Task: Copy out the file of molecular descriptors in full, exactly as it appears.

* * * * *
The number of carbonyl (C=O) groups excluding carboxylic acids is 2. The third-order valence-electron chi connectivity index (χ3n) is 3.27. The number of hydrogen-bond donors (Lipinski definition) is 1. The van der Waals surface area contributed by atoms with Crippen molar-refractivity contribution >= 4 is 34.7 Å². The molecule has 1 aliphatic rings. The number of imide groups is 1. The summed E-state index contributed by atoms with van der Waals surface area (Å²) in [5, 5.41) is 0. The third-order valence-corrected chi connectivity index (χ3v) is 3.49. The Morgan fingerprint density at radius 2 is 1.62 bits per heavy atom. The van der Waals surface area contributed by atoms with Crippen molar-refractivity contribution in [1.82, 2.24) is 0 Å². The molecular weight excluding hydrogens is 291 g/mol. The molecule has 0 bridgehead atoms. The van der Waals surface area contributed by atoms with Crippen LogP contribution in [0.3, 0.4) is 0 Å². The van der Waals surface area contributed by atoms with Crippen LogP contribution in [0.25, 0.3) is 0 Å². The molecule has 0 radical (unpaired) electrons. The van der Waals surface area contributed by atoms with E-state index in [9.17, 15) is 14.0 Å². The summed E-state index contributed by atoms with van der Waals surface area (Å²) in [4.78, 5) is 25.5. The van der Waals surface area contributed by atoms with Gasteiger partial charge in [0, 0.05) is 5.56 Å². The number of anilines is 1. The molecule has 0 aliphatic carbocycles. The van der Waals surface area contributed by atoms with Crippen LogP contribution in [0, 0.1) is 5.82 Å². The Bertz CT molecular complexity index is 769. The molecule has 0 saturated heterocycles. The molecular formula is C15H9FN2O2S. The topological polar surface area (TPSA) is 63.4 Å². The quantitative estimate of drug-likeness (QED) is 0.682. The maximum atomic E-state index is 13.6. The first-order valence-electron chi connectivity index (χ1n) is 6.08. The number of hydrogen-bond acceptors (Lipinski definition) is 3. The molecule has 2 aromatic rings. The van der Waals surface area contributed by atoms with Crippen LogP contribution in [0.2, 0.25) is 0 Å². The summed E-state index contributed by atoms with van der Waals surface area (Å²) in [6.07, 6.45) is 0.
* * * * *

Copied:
The number of carbonyl (C=O) groups excluding carboxylic acids is 2. The third-order valence-electron chi connectivity index (χ3n) is 3.27. The number of hydrogen-bond donors (Lipinski definition) is 1. The van der Waals surface area contributed by atoms with Crippen molar-refractivity contribution >= 4 is 34.7 Å². The molecule has 1 aliphatic rings. The number of imide groups is 1. The summed E-state index contributed by atoms with van der Waals surface area (Å²) in [5, 5.41) is 0. The third-order valence-corrected chi connectivity index (χ3v) is 3.49. The Morgan fingerprint density at radius 2 is 1.62 bits per heavy atom. The van der Waals surface area contributed by atoms with Crippen molar-refractivity contribution in [1.82, 2.24) is 0 Å². The molecular weight excluding hydrogens is 291 g/mol. The molecule has 0 bridgehead atoms. The van der Waals surface area contributed by atoms with Crippen LogP contribution in [0.3, 0.4) is 0 Å². The van der Waals surface area contributed by atoms with Crippen LogP contribution in [0.25, 0.3) is 0 Å². The molecule has 0 radical (unpaired) electrons. The van der Waals surface area contributed by atoms with E-state index in [9.17, 15) is 14.0 Å². The summed E-state index contributed by atoms with van der Waals surface area (Å²) in [4.78, 5) is 25.5. The van der Waals surface area contributed by atoms with Gasteiger partial charge in [0, 0.05) is 5.56 Å². The number of anilines is 1. The molecule has 0 aliphatic carbocycles. The van der Waals surface area contributed by atoms with Crippen LogP contribution in [0, 0.1) is 5.82 Å². The Bertz CT molecular complexity index is 769. The molecule has 0 saturated heterocycles. The molecular formula is C15H9FN2O2S. The topological polar surface area (TPSA) is 63.4 Å². The quantitative estimate of drug-likeness (QED) is 0.682. The maximum atomic E-state index is 13.6. The first-order valence-electron chi connectivity index (χ1n) is 6.08. The number of hydrogen-bond acceptors (Lipinski definition) is 3. The molecule has 2 aromatic rings. The van der Waals surface area contributed by atoms with Crippen LogP contribution in [0.2, 0.25) is 0 Å². The summed E-state index contributed by atoms with van der Waals surface area (Å²) in [6.07, 6.45) is 0.